The Liberal Democrat leader Tim Farron has been exposed this week doing the very thing he accuses of his political rivals - using fear to back up a false argument.
In a speech in London on Tuesday, he claimed that the National Health Service would come under increasing pressure if the United Kingdom broke free from the European Union.
To an ex-pat living in an EU member state, those words could cause some alarm.
In the same speech, Tim also said: "The leave campaign will play nasty."
Let's take those two points to task.
First, Tim, whoever said that ex-pats would have to return home to Britain should the UK quit the EU?
That'll be absolutely no one. Not a single ex-pat, elderly or otherwise, would "have" to return home after Brexit.
That is because upon leaving the EU - and Tim Farron should know this perfectly well - the UK and the EU would still be bound by the 1969 Vienna Convention honouring the existing free movement agreements.
Which means anyone who has already moved either in or out of the UK under existing EU agreements can remain exactly where they are.
Secondly, who's really playing nasty here, Tim?
Who is it exactly that is putting the thought into elderly people's minds that they might be forced to uproot and return to Britain after Brexit?
That will be one Tim Farron, the Liberal Democrat leader. But he's not alone.
Dominic Grieve, the Government's former Attorney General, has claimed: "EU exit would make 2m Britons abroad illegal immigrants overnight."
Yet Mr Grieve, a trained lawyer no less, should also know about the provisions within the Vienna Convention. And if he doesn't, then it's about time he crammed in some law revision.
Even a House of Commons Library note has clarified: "Generally speaking, withdrawing from a treaty releases the parties from any future obligations to each other, but does not affect any rights or obligations acquired under it before withdrawal."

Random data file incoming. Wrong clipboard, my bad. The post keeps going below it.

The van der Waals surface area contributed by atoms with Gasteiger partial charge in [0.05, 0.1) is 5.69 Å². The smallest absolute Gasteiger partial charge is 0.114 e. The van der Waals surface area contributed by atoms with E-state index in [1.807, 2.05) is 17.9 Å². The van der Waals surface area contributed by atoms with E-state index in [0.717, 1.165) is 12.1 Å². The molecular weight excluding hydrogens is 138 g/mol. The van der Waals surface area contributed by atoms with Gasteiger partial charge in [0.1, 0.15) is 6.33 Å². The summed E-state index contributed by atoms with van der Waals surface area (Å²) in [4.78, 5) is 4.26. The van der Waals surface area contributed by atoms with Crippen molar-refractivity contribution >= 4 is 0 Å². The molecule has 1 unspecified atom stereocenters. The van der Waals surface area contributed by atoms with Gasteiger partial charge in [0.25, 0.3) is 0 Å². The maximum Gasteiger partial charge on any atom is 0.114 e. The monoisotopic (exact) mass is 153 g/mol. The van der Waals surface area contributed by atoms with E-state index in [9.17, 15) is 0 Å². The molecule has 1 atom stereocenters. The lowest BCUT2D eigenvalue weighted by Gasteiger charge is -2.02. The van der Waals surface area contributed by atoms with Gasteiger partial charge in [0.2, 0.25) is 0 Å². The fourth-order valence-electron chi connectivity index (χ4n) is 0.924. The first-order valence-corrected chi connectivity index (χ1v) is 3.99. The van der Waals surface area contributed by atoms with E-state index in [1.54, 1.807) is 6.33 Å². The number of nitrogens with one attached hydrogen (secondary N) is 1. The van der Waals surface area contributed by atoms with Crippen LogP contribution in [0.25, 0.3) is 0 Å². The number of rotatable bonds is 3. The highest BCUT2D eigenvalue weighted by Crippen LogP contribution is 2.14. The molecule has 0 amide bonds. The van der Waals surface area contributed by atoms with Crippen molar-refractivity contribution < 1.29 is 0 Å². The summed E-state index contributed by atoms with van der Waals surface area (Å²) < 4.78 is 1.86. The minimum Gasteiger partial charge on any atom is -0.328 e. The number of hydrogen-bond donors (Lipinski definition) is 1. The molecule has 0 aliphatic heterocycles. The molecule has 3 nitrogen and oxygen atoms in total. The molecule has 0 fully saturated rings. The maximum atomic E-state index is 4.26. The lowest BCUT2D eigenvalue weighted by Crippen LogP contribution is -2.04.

So there is no threat whatsoever from British citizens returning home to put strain on the NHS.
Where there is strain, of course, is from the number of people coming here and treating our national health service as an international health service.
Unbridled immigration inevitably puts pressure on public services like the NHS, housing and the transport network because it means those services are having to cope with more people but with the same budgets.
People realise this when they're waiting for hours to see a GO or a doctor in A&E. They know it when they're stuck on waiting lists for housing. And we all know how crowded our roads and railways are.
I find it pretty appalling that Tim Farron would seek to invent a non-existent threat against elderly Britons living abroad.
That, Tim, really is the stuff of the "Project Fear" of which you accuse your political foes - and a demonstration from the Liberal Democrat leader in the art of utter hypocrisy.
Louise Bours is MEP for the North West, Ukip health spokesman and a member of the Europe for Freedom and Direct Democracy group in the European Parliament.Suggest a correction